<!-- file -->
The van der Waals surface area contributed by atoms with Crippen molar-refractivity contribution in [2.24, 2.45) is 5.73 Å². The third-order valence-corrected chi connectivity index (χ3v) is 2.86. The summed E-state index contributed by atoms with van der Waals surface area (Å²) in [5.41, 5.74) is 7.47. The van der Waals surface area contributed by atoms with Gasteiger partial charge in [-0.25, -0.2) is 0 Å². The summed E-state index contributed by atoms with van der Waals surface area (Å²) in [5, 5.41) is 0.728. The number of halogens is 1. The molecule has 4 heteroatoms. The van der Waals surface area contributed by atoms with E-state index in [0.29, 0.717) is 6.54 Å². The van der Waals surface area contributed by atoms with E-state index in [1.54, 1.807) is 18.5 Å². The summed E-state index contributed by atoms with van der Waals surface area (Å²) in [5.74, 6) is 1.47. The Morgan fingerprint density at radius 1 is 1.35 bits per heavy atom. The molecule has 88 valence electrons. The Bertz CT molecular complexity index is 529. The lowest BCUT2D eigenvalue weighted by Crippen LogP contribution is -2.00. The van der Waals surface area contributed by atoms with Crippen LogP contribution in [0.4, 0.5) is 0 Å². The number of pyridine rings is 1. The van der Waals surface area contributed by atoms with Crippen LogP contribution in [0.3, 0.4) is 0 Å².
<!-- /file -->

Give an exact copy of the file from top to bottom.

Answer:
The van der Waals surface area contributed by atoms with Crippen molar-refractivity contribution in [2.24, 2.45) is 5.73 Å². The third-order valence-corrected chi connectivity index (χ3v) is 2.86. The summed E-state index contributed by atoms with van der Waals surface area (Å²) in [5.41, 5.74) is 7.47. The van der Waals surface area contributed by atoms with Gasteiger partial charge in [-0.25, -0.2) is 0 Å². The summed E-state index contributed by atoms with van der Waals surface area (Å²) in [5, 5.41) is 0.728. The number of halogens is 1. The molecule has 4 heteroatoms. The van der Waals surface area contributed by atoms with E-state index in [0.29, 0.717) is 6.54 Å². The van der Waals surface area contributed by atoms with E-state index in [1.54, 1.807) is 18.5 Å². The summed E-state index contributed by atoms with van der Waals surface area (Å²) in [5.74, 6) is 1.47. The Morgan fingerprint density at radius 1 is 1.35 bits per heavy atom. The molecule has 88 valence electrons. The Bertz CT molecular complexity index is 529. The lowest BCUT2D eigenvalue weighted by Crippen LogP contribution is -2.00. The van der Waals surface area contributed by atoms with Crippen LogP contribution in [0.4, 0.5) is 0 Å². The number of pyridine rings is 1. The van der Waals surface area contributed by atoms with Crippen LogP contribution in [0.3, 0.4) is 0 Å².